(ii) Africans will have to shape their own destiny – and this includes all Africans wherever they are in the world.

  • Taking the lead but more importantly being creative, bold and decisive.
  • Make this an inclusive undertaking across all stakeholders.

(iii) Unorthodox approaches can engender results, as seen in East Asia.  There needs
to be a greater focus on government errors of ommission (what governments
have not done to spur development).

(iv) Leadership has a defining role in achieving success. There is a need to put a
huge weight on how leaders are chosen and more importantly how they are held
accountable for results.

(v) Need for collective action to spur good reputation, agglomeration economies and
provide regional public goods

(vi)Reaching for Deeper Pockets

  • Domestic resource mobilization is required in the form of: savings, local loan syndications and IPOs.
  • Prudent commercial borrowing by the public sector, including the use of sovereign bonds.
  • Cashing in on the growing remittances - $40 billion estimated remittance flows into and within Africa annually.

2 Key Messages to Development Partners

(i) More and better aid is needed in order to:

  •  Help meet the ambitious MDG agenda and fulfill the promises of support.
  •  Foster innovative approaches to leverage public-private partnerships.

(ii) Help engender a supportive global trading environment. A major part of this is to 
     get the WTO talks back on the rails.

Speaker: Patrick Smith (PS), Editor, Africa Confidential

During the last decade, African economies have benefited from sustained growth, a decrease in their fiscal deficits, increase in FDI flows, decreasing inflation and a greater stability of their currencies. Last year, at a meeting of the major investment banks, consensus was forming amongst the banking fraternity that Africa was a frontier market for investment and held much opportunity.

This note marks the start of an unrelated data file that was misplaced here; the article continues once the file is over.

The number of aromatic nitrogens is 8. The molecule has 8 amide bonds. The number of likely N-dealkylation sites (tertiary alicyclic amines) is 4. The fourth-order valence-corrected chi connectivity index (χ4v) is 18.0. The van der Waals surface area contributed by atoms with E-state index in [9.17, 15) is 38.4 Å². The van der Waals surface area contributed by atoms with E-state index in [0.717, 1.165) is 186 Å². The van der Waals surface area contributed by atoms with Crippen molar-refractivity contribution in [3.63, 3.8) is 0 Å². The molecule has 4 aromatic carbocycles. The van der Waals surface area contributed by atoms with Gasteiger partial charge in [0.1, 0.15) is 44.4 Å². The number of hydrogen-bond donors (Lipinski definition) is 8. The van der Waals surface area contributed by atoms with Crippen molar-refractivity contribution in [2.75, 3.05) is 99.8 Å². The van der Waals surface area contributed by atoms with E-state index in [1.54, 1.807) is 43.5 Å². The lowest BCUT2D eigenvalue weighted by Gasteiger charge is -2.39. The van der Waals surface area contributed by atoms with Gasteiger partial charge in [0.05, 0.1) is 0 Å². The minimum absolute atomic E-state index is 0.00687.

However, not long after this, the Kenyan election disaster occurred, the Chad coup happened and the crisis in Darfur hit the headlines again. The international press and the global investment community then sadly put Africa back into the basket case category. This is despite the fact that not much had changed across many of the other nations in the continent. This shows how fickle the international community can be with their judgements.

Are the African economies tied in to the wider international economy? In that regard, will they be affected by the US recession?
Previously it was thought that only the South African economy was tied to the international economy and that only it would be affected by the US recession. However, African nations do seem to be tied to the international economy more so than before and this may act in their favour actually. We find that when people in Africa are asked about the likely impact of the USA recession on African economies, most people think that the demand in China, Japan and India would offset the fall in US demand. Also, whilst stock markets might be affected in African nations, the actual economies may not be. We noted that in Zimbabwe, the downturn in the stock market was not affecting the Zimbabwe economy and that investors were not pulling out of the country.

What are the causes of African growth? Are they structural or cyclical?

It is not just cyclical. Substantive reforms have been made, financial and economic administration has improved and FDI in-flows have increased.

The EPA negotiations are an important issue for Africa and more energy must be focused on their successful completion. If these trade treaties are sorted out, this would probably be far more important for African economies than all the work donors are doing in Africa. European investment in Africa needs to be increased. China is targeting 100 billion dollars of investment in Africa which will soon outstrip European investment levels.

Question and Answer Session:

  • What is the scope for greater regional development in Africa?

BN highlighted that there were regional development initiatives in place in Africa which acknowledge that some developmental initiatives can be more productive when smaller nations work in collaboration. For example, the East African Community is looking at developing common infrastructure programmes between East African nations (eg. common power grid) and other inter-regional development initiatives.